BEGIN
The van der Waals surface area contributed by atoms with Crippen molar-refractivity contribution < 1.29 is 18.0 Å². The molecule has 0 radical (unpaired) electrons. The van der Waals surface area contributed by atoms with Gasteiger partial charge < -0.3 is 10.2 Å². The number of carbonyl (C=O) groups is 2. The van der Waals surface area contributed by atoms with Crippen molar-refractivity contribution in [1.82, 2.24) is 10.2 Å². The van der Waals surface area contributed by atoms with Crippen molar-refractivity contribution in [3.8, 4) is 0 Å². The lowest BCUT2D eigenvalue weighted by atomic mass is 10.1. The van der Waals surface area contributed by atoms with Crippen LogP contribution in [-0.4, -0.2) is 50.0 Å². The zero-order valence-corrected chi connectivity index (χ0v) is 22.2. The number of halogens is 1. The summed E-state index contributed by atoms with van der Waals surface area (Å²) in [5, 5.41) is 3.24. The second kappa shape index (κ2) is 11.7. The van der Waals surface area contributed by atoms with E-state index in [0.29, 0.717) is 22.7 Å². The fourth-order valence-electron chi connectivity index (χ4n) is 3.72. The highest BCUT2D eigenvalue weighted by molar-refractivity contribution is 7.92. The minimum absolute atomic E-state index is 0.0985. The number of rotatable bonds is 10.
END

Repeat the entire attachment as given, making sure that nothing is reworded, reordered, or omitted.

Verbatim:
The van der Waals surface area contributed by atoms with Crippen molar-refractivity contribution < 1.29 is 18.0 Å². The molecule has 0 radical (unpaired) electrons. The van der Waals surface area contributed by atoms with Gasteiger partial charge < -0.3 is 10.2 Å². The number of carbonyl (C=O) groups is 2. The van der Waals surface area contributed by atoms with Crippen molar-refractivity contribution in [1.82, 2.24) is 10.2 Å². The van der Waals surface area contributed by atoms with Crippen molar-refractivity contribution in [3.8, 4) is 0 Å². The lowest BCUT2D eigenvalue weighted by atomic mass is 10.1. The van der Waals surface area contributed by atoms with Crippen LogP contribution in [-0.4, -0.2) is 50.0 Å². The zero-order valence-corrected chi connectivity index (χ0v) is 22.2. The number of halogens is 1. The summed E-state index contributed by atoms with van der Waals surface area (Å²) in [5, 5.41) is 3.24. The second kappa shape index (κ2) is 11.7. The van der Waals surface area contributed by atoms with E-state index in [0.29, 0.717) is 22.7 Å². The fourth-order valence-electron chi connectivity index (χ4n) is 3.72. The highest BCUT2D eigenvalue weighted by molar-refractivity contribution is 7.92. The minimum absolute atomic E-state index is 0.0985. The number of rotatable bonds is 10.